If I look at this code, then what is “html”? Is it raw HTML (string), or is it a BeautifulSoup object? What is the return value? What is in the returned list? Does it return a list of URLs (a list of strings)? Or is it a list of custom objects that wrap the URLs?

If we used a statically-typed language (e.g. Java), these questions wouldn’t even arise since we could see the types of the parameters and the return value.

I’ve heard about mypy but I never cared to try it. Until now… “Mypy is an experimental optional static type checker for Python that aims to combine the benefits of dynamic (or “duck”) typing and static typing. Mypy combines the expressive power and convenience of Python with a powerful type system and compile-time type checking.” (source)

Thus, the example above could be written like this:

from typing import List
from bs4 import BeautifulSoup
from myimage import Image

def extract_images(html: BeautifulSoup) -> List[Image]:
    lst = []
    return lst

And now everything is clear and there is no need to carefully analyse the code to figure out what goes in and what comes out.

This new syntax was introduced in Python 3.6. Actually, if you run such an annotated program, the Python interpreter ignores all these hints. So Python won’t become a statically-typed language. If you want to make these hints work, you need to use “mypy”, which is a linter-like static analyzer. Example:

$ pip install mypy    # you can also install it globally with sudo
$ mypy     # verify a file
$ mypy src/           # verify every file in a folder

With mypy you can analyse individual files and you can also analyse every file in a folder.

If you get warnings that mypy doesn’t find certain modules, then run mypy with these options:

$ mypy --ignore-missing-imports --follow-imports=skip

IDE support
I highly recommend using PyCharm for large(r) projects. PyCharm has its own implementation of a static type checker. You can use type hints out of the box and PyCharm will tell you if there’s a problem. It’s a good idea to combine PyCharm with Mypy, i.e. when you edit the code in the IDE, run mypy from time to time in the terminal too.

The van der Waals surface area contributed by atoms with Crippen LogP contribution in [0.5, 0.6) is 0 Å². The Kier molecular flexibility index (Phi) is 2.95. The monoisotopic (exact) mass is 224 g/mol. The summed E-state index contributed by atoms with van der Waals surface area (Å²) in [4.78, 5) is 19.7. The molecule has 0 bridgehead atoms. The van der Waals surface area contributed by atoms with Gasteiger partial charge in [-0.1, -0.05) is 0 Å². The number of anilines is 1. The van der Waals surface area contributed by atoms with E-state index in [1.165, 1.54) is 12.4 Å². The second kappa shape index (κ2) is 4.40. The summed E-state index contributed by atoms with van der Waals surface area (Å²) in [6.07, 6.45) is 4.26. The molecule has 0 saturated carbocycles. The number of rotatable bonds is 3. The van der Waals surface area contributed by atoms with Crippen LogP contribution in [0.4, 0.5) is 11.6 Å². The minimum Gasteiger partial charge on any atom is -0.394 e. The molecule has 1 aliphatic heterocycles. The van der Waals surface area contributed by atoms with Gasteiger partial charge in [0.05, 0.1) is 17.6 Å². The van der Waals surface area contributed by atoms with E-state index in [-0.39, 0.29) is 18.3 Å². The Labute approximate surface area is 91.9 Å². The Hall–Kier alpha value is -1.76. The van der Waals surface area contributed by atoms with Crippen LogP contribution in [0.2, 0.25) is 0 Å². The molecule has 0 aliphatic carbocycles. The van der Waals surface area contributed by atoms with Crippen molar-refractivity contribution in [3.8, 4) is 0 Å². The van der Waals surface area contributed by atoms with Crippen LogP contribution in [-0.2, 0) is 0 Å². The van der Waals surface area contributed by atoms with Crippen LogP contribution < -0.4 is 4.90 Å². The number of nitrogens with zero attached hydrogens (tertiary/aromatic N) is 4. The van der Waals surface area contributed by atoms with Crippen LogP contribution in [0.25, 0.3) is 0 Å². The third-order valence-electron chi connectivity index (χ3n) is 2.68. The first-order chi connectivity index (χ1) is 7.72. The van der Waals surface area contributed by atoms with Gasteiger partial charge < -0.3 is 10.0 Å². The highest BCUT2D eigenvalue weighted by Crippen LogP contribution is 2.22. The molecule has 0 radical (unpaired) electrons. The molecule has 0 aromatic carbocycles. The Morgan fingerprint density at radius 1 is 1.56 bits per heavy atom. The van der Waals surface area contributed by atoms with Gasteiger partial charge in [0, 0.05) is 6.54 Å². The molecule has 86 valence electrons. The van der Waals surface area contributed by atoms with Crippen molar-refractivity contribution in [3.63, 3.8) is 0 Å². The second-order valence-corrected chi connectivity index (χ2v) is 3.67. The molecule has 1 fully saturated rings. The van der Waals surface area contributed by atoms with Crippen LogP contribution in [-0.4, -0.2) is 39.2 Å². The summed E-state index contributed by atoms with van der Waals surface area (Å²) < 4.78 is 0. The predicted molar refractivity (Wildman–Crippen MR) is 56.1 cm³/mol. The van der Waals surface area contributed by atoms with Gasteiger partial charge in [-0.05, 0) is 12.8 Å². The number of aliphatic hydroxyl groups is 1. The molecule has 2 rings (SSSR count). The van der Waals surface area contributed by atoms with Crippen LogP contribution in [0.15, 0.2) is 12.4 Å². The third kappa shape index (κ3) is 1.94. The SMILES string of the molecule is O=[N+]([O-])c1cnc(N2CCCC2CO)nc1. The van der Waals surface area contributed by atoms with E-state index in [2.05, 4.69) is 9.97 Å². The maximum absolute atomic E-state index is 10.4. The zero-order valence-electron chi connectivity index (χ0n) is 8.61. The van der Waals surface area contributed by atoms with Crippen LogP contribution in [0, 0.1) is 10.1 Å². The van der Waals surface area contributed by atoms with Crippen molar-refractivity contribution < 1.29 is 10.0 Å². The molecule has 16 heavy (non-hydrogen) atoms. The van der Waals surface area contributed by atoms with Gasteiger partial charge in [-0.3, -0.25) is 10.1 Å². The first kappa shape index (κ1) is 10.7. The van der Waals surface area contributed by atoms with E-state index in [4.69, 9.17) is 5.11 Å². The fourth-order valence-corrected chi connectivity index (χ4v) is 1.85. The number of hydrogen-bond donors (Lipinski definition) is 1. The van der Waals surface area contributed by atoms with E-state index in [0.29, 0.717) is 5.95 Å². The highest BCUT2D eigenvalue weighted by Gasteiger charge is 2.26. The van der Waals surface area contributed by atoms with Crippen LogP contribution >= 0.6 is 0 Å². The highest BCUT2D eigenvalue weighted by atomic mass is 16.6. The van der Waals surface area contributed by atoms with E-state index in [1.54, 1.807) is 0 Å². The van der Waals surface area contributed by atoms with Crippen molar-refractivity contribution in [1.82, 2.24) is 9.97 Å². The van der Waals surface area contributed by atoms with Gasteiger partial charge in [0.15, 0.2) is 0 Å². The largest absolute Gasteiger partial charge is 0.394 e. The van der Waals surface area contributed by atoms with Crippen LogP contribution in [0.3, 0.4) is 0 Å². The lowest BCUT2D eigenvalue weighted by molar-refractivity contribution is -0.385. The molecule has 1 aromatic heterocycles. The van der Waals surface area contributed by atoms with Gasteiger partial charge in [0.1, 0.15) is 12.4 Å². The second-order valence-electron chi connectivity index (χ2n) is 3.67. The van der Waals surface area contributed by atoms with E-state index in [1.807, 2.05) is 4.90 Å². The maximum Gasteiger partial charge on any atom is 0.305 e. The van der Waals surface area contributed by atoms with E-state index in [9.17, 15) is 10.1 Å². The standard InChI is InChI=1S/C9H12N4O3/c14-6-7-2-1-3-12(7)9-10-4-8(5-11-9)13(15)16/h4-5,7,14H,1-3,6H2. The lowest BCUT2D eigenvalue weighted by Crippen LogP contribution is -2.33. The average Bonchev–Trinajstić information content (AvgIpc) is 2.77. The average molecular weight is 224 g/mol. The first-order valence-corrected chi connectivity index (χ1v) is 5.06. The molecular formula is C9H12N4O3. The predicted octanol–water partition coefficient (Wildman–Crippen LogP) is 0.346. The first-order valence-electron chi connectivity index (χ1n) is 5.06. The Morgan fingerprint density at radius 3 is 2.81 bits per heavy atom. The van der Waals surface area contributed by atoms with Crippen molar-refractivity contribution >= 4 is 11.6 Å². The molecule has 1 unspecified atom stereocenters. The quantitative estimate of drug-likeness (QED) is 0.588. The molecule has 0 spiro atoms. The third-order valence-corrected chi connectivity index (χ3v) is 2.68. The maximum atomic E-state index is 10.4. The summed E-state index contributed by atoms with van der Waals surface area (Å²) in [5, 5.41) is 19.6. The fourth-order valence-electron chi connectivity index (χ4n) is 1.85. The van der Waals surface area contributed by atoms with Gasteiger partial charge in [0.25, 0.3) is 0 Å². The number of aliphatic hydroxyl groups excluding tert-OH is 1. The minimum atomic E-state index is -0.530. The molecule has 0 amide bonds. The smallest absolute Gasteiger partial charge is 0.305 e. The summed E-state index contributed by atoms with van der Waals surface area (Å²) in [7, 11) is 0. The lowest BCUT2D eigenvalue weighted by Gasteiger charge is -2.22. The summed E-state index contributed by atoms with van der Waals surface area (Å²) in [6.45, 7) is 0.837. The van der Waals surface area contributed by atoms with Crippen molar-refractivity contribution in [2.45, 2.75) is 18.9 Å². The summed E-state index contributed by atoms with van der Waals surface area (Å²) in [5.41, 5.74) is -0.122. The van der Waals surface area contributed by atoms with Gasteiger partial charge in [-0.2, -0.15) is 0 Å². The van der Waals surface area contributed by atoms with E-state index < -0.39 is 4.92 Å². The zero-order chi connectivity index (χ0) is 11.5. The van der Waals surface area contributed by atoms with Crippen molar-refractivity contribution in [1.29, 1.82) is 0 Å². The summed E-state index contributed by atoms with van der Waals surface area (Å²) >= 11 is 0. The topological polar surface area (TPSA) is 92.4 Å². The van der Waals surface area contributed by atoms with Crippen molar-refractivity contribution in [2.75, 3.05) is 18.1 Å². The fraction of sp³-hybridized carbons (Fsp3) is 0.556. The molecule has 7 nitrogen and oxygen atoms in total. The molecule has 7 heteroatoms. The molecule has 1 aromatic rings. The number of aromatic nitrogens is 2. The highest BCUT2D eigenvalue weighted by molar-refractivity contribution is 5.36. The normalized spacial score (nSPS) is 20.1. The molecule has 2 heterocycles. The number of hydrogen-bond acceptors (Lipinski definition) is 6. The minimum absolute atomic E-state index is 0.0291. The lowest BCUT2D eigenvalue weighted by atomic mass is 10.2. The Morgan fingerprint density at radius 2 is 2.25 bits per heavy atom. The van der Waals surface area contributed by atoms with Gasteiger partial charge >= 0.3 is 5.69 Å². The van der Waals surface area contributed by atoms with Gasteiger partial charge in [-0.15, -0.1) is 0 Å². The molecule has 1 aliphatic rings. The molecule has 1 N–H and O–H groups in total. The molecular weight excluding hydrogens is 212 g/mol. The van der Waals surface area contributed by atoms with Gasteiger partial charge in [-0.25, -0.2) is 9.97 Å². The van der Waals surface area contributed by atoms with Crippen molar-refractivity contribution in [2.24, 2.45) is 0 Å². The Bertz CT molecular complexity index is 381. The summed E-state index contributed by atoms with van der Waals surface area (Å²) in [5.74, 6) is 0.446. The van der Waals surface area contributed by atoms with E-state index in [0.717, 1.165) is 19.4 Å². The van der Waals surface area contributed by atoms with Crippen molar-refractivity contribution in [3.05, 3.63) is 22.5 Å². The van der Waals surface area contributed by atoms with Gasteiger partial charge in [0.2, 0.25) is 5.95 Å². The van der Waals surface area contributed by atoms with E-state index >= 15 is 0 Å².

Getting started
To get started, I suggest watching/reading these resources:

It’s really easy to get started with mypy. It took me only 2 days to fully annotate my project JiVE. Now the code is much easier to understand IMO.

If you have a large un-annotated codebase, proceed from bottom up. Start to annotate files that are leaf nodes in the dependency tree/graph. Start with modules that are most used by others (e.g.,, Then proceed upwards until you reach the main file (that I usually call, which is the entry point of the whole project).

You don’t need to annotate everything. Type hints are optional. The more you add, the better, but if there’s a function that you find difficult to annotate, just skip it and come back to it later.

Annotate the function signatures (type of arguments, type of the return value). Inside a function I don’t annotate every variable. If mypy drops a warning and says a variable should be annotated, then I do it.

Sometimes mypy drops an error on a line but you don’t want to annotate it. In this case you can add a special comment to tell mypy to ignore this line:

    ...    # type: ignore

If a function’s signature has no type hints at all, mypy will skip it. If you want mypy to check that function, then add at least one type hint to it. You can add for instance the return type. If the function is a procedure, i.e. it has no return value, then indicate None as the returned type:

def hello() -> None:

You can add type hints later. That is, you can write your project first, test it, and when it works fine, you can add type hints at the end.

When to use mypy?
For a small script it may not be necessary but it could add a lot to a large(r) project.

If you read older blog posts, you may find that they mention the package “mypy-lang”. It’s old. Install the package “mypy” and forget “mypy-lang”. More info here.